In August, a 17.5% month-over-month decline in German production of motor vehicles and trailers left overall industrial production in Europe’s largest economy 9% below levels before the pandemic.

Others fear that when the stricter EU labor laws on commercial road transport, known as the mobility package, come into force next year, the crisis could worsen. The regulation will make truck drivers eligible for the minimum wage of each member state in which they drive for most jobs outside their home country, to take a minimum number of breaks and return home every eight weeks .

Line graph of% of companies reporting labor as the main limiting factor showing the return of labor shortages in the EU

But Isabelle Maitre, of the French National Road Transport Federation, believes that the new rules will improve the image of the sector and stimulate recruitment. “We are trying to attract more young women to join the industry,” she said.

Labor shortages are also affecting other industries as the eurozone economy rebounds and unemployment falls back to pre-pandemic levels.

The proportion of European companies saying staff shortages were the main drag on activity reached record levels in the industrial and construction sectors in September, according to the European Commission monthly survey.

As in the US and UK, many European restaurants and bars have struggled to hire staff since reopening after coronavirus closures. More than a third of German automakers said they were short of manpower in a recent survey by the Ifo Institute in Munich.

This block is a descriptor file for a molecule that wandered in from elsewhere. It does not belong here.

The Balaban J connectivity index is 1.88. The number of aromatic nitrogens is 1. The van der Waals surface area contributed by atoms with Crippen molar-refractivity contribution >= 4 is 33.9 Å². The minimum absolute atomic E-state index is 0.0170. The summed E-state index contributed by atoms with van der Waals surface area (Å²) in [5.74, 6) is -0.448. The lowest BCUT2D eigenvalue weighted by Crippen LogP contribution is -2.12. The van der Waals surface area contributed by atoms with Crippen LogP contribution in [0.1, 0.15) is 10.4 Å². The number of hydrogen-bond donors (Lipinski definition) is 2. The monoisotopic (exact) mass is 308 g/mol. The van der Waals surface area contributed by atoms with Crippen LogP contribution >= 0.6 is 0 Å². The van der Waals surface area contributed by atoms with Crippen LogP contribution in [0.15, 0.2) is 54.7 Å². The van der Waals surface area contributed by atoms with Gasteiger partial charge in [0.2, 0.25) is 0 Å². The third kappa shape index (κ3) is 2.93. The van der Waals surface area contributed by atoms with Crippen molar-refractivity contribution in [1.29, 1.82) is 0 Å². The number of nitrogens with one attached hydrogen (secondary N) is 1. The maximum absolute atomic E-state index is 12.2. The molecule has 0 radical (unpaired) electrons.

However, the euro area unemployment rate was 7.5 percent in August, well above levels in the United States or the United Kingdom. Economists say labor shortages in the region are expected to ease as people who left the workforce during the pandemic seek jobs, leave plans expire and travel restrictions remain. Covid-19 are lifted.

Line graph of (% of the labor force in the euro area) showing the rebound in the labor market in Europe

Enzo Weber, head of research at the Nuremberg Institute for Employment Research, said his index of labor shortages in Germany remained below pre-pandemic levels, despite a sharp increase since spring. “We have had a serious shift in migration since Brexit,” he said. “The new migrants don’t go to the UK anymore, they go to Germany, France or other countries and these jobs like builders and truck drivers are usually done by migrants.”

And while the shortage of drivers in the UK has resulted in the hijacking of ships from the main UK port of Felixstowe as it is full of containers, the three major EU ports of Rotterdam, Antwerp and Hamburg say they are confident of be able to manage their exceptionally high standard. freight volumes.

For German truck drivers, the UK’s problems have been positive in at least one sense – raising awareness of how bad things can turn out if labor shortages are not addressed. “The current situation in the UK is really helping us,” Engelhardt said. “The government is afraid the same things will happen here. “